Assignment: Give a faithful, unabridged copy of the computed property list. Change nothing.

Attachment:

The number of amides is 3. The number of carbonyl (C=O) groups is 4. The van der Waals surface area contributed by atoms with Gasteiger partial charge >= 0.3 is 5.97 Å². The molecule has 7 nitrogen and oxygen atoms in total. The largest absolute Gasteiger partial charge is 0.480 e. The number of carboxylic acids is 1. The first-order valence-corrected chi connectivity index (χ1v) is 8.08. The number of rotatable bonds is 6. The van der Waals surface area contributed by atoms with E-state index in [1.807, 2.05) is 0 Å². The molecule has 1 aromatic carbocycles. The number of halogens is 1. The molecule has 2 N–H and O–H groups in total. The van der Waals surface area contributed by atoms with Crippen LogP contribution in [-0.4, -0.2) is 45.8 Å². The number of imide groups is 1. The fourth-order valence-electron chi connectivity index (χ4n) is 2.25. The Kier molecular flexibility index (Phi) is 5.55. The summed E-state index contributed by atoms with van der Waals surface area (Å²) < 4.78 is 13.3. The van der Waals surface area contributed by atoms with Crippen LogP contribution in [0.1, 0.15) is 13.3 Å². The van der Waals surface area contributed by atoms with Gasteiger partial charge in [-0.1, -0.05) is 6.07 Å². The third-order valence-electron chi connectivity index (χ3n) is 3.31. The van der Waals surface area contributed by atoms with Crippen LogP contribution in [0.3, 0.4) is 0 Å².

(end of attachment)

The number of amides is 3. The number of carbonyl (C=O) groups is 4. The van der Waals surface area contributed by atoms with Gasteiger partial charge >= 0.3 is 5.97 Å². The molecule has 7 nitrogen and oxygen atoms in total. The largest absolute Gasteiger partial charge is 0.480 e. The number of carboxylic acids is 1. The first-order valence-corrected chi connectivity index (χ1v) is 8.08. The number of rotatable bonds is 6. The van der Waals surface area contributed by atoms with E-state index in [1.807, 2.05) is 0 Å². The molecule has 1 aromatic carbocycles. The number of halogens is 1. The molecule has 2 N–H and O–H groups in total. The van der Waals surface area contributed by atoms with Crippen LogP contribution in [-0.4, -0.2) is 45.8 Å². The number of imide groups is 1. The fourth-order valence-electron chi connectivity index (χ4n) is 2.25. The Kier molecular flexibility index (Phi) is 5.55. The summed E-state index contributed by atoms with van der Waals surface area (Å²) < 4.78 is 13.3. The van der Waals surface area contributed by atoms with Crippen LogP contribution in [0.1, 0.15) is 13.3 Å². The van der Waals surface area contributed by atoms with Gasteiger partial charge in [-0.1, -0.05) is 6.07 Å². The third-order valence-electron chi connectivity index (χ3n) is 3.31. The van der Waals surface area contributed by atoms with Crippen LogP contribution in [0.3, 0.4) is 0 Å².